Pressure for political change is intensifying within the Arab world and unless Arab governments move much more quickly towards reform they could face chaotic social upheaval and violence, according to a new United Nations-sponsored report released today.
Urging a rapid acceleration of democratic reform, the “Arab Human Development Report 2004” calls for many far-reaching legal and political changes to fortify the institutional foundations of freedom, limit the monopoly on power currently enjoyed by the executive in most countries and ensure an independent judiciary and total free speech.
“In the absence of peaceful and effective mechanisms to address injustice and achieve political alternation, some might be tempted to embrace violent protest, with the risk of internal disorder,” the report, released in Amman, Jordan, warns.
“This could lead to chaotic upheavals that might force a transfer of power in Arab countries, but such a transfer could well involve armed violence and human losses that, however small, would be unacceptable. Nor would a transfer of power through violence guarantee that successor governance regimes would be any more desirable,” it adds.
The study, written by an independent group of leading Arab intellectuals and sponsored by the UN Development Programme (UNDP) together with the Arab Fund for Economic and Social Development and the Arab Gulf Programme for UN Development Organizations, dismisses the notion that the problem is one of culture, rooting it in politics.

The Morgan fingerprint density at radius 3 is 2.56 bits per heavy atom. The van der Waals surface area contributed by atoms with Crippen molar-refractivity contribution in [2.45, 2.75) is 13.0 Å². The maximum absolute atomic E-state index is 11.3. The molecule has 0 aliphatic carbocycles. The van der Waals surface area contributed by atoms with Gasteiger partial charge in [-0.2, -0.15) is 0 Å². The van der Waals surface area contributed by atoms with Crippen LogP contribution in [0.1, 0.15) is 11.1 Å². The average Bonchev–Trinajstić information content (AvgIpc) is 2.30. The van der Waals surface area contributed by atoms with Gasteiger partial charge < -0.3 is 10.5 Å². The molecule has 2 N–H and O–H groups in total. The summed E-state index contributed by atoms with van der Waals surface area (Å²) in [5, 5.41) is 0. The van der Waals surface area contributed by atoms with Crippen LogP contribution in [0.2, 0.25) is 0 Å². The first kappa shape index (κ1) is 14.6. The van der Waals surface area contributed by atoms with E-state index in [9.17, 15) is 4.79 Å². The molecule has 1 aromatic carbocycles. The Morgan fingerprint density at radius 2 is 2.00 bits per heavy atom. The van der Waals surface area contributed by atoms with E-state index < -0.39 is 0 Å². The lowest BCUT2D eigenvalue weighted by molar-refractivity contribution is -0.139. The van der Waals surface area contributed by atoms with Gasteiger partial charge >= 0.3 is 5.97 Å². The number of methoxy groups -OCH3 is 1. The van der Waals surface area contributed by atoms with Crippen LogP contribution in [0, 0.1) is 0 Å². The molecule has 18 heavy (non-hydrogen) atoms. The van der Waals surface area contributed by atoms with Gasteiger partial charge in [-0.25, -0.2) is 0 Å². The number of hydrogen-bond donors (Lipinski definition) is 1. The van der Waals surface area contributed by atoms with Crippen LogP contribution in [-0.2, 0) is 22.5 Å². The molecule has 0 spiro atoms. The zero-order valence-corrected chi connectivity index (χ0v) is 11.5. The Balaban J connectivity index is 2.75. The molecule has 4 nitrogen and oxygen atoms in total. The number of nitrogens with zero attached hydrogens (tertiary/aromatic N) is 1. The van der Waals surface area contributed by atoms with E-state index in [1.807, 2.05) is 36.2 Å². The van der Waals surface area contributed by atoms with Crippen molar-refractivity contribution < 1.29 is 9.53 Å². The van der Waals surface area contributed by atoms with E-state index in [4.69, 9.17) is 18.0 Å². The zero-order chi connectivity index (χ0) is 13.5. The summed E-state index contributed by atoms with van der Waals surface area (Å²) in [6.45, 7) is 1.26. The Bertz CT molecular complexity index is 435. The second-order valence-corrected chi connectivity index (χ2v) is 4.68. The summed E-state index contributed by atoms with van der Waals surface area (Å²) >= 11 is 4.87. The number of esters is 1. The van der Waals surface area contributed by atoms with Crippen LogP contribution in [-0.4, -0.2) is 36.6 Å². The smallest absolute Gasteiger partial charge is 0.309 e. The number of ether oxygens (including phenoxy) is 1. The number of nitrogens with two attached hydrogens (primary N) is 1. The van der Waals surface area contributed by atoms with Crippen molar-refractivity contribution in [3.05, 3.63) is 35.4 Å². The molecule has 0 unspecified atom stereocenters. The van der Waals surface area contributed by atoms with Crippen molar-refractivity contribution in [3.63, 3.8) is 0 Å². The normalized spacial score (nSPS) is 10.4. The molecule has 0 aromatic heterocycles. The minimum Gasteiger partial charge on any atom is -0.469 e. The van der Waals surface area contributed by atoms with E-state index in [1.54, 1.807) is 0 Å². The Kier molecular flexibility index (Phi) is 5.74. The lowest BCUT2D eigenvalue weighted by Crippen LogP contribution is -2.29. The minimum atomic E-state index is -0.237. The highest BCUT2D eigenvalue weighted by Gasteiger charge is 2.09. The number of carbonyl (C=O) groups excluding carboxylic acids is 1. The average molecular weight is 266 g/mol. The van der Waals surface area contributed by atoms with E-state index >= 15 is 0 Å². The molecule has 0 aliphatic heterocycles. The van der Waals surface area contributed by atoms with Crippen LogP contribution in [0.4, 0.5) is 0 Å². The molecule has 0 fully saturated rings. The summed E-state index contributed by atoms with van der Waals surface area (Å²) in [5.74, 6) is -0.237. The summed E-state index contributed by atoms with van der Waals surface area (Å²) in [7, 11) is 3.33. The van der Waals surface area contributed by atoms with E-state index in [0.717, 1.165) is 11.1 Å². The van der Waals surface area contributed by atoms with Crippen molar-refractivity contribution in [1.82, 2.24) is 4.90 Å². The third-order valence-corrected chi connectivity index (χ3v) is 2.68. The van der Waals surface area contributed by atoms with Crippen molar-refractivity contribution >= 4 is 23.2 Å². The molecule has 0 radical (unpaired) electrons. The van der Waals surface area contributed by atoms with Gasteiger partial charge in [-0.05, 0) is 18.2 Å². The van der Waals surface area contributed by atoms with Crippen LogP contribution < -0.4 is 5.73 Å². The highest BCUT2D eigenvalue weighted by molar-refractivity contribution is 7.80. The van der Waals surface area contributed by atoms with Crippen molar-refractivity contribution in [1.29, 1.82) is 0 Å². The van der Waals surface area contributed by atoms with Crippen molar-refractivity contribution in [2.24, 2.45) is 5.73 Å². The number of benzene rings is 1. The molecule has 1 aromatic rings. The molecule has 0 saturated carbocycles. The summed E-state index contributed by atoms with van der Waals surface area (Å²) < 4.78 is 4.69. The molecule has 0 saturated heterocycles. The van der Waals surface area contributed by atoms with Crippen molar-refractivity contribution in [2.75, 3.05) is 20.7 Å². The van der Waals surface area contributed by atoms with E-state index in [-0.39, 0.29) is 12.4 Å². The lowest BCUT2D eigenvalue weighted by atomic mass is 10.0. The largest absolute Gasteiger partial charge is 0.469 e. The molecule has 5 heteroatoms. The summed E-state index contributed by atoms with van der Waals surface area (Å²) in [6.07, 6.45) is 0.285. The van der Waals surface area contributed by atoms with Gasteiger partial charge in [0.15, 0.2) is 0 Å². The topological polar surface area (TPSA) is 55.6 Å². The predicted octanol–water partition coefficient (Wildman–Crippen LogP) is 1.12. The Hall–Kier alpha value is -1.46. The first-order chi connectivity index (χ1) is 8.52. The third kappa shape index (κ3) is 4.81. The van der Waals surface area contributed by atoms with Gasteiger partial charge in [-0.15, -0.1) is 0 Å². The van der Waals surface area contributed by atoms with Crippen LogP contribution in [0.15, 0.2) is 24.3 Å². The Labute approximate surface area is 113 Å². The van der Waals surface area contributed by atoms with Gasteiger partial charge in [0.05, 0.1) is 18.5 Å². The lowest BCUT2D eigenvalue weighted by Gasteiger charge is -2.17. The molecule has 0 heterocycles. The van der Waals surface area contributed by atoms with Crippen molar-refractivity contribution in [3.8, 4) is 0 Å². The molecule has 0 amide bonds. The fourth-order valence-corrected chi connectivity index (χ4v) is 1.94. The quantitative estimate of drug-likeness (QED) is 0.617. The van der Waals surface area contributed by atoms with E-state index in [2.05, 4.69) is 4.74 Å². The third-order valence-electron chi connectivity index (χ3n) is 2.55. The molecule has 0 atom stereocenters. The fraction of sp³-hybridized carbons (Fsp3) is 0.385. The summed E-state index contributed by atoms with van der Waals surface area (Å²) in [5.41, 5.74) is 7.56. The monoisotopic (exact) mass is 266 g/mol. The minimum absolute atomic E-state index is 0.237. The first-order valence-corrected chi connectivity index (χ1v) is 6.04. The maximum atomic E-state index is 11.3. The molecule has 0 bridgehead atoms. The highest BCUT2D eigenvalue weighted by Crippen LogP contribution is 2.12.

Throughout the region, the concentration of power in the hands of the executive –be it a monarchy, military dictatorship, or a civilian president elected without competition – has created a kind of political “black hole” at the centre of Arab political life, it says.
“The modern Arab state, in the political sense, runs close to this astronomical model, whereby the executive apparatus resembles a ‘black hole,’ which converts its surrounding social environment into a setting in which nothing moves and from which nothing escapes,” the report declares.
It did note some recent progress such as elections in Iraq and the Palestinian territories, domestic political mobilization in Lebanon, municipal elections in Saudi Arabia, the announcement of major presidential election reforms in Egypt, legislative elections with women voters and candidates in Oman and a competitive, multiparty presidential contest in Algeria.
But overall, the pace has been disappointingly limited. “Certainly, incipient reforms are taking place in more than one of the priority areas identified in this report, but for the most part those reforms have been embryonic and fragmentary,” it states. “Some gains are undoubtedly real and promising, but they do not add up to a serious effort to dispel the prevailing environment of repression.”
Among other points, the report argues institutionalized corruption and pervasive “clannism” reinforce the black hole phenomenon and says Arab countries have failed to meet their own peoples’ aspirations for development, security and liberation.
It also notes Israeli occupation of Palestinian territories, which “continues to violate the individual and collective freedoms of Palestinians through assassinations, raids on heavily populated civilian areas, arbitrary arrests, house demolitions and repeated closures.”
And it singles out for condemnation attacks against civilian non-combatants by armed militants in Iraq as well as the civilian casualties of armed actions by United States-led occupation forces, which it faults for failing to meet their obligations under the Geneva Convention to provide security to Iraqi citizens. “After dismantling the old state, the US-led authorities made little progress in building a new one,” it asserts